I'm preparing for relatives visiting tomorrow. There aren't many of us in my family, a dozen or so, and we're spread out all over - we seem pre-programmed to continue the diaspora our ancestors began, though thankfully not driven by potato famines or civil unrest anymore. Now it's curiosity and better job offers. My family stops in England on their way to different European destinations, and I lumber them with my daily chores, which they gamely accept and even enjoy. I have some sheep moving lined up for my uncle this week, and some poultry grading for my aunt in a fortnight's time. She was a renowned poultry judge in the US, and I plan to exploit her expertise on my crop of roosters: which to keep and which to eat.
Mike is preparing for his nearly-grown partridge to arrive tomorrow. We have stocked a pond in a wild area on the estate with some duck too, for our rough shooting clients, and continue to keep the ducks there with a daily feed. Partridge and duck season started 1st September, but we don't host our first guests until 13th October, which is very late for us. Weather and the economy have both had a hand in our late start.
I am preparing for the change is seasons, and celebrated the last of the dry weather and the first day of autumn by camping out overnight. Some dogs came with me to celebrate, at least the ones that could fit in the back of the Land Rover -
I'm also preparing for lambing which starts - officially - on 20th October. However, looking at Gregor, one of my ewes with triplets, I can't see her making it a whole month without either giving birth or exploding -
She's so fat that she sits up like a dog. Like a dog that's eaten another really fat dog -
Needless to say, she's not getting supplementary barley or oats at this juncture.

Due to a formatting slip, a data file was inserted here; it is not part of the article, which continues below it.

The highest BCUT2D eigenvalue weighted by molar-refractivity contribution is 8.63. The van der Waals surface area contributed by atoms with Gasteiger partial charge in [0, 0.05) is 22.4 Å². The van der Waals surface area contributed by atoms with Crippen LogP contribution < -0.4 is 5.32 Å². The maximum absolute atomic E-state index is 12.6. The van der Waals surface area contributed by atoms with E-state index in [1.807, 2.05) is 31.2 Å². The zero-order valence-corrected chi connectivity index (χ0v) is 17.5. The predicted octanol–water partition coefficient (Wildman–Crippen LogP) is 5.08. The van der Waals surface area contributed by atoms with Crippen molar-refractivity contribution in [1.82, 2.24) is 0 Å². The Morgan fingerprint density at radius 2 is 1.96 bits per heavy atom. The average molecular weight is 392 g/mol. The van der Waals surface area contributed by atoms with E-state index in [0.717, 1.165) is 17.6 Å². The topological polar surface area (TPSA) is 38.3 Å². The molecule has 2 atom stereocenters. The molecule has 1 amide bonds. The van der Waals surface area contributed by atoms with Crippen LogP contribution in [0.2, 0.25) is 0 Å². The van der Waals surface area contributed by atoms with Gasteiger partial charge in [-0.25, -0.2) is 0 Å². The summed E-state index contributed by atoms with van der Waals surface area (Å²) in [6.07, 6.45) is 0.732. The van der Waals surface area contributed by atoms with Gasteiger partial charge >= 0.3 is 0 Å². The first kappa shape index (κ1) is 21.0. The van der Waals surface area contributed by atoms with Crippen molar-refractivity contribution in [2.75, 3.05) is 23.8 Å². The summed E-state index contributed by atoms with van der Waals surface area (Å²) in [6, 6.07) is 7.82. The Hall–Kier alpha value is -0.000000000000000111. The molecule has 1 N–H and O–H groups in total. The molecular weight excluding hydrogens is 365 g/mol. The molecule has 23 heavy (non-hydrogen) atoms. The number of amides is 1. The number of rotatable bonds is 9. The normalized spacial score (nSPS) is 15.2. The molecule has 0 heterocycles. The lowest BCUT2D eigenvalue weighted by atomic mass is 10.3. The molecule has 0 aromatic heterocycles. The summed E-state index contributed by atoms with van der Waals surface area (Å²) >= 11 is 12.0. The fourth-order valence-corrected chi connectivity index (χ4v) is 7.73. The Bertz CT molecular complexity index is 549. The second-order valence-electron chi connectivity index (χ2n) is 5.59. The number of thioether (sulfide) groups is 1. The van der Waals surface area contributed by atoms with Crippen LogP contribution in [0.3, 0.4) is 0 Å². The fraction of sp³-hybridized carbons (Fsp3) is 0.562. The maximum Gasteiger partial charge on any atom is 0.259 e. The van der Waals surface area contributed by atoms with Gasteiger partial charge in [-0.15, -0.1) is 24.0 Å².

It appears that it's not just baby lambs I need to prepare for -
The lavender pekin was the original sitter, but the big buff hen decided to join in. They may end up sharing the brood. It's not common but we had two old brown hens who shared a brood of chicks very successfully. I'm never prepared for the diversity of behaviours displayed by individuals in a flock or pack, but I welcome them and the chance to observe such variety. In fact, if there's ever a time when I feel do "in the moment", it's watching the animals being themselves.
Mike and I finished our preparations with enough time to enjoy a ride to the local pub on our horses. There's a small field where we can "park" them while we have a glass of cider.
The ride back is a very relaxed occasion, and I'm grateful that our horses are slow and steady, and know their way home.
Intellectually I know that one can never be prepared for all eventualities, and my compulsive list making - although deeply satisfying - will never change the course of the universe. But, no one can fault a little bit of forward planning. My house will be sort of cleaned in time for guests, I have a stock of colostrum and prolapse harnesses for lambing ewes (just in case), and a spare broody house for chicks and hen(s). The only thing that died this week was the washing machine, and the only thing that would really improve my quality of life is socks that wouldn't slip down into my welly boots when I walk up hills.
Other that that, I think we're doing OK.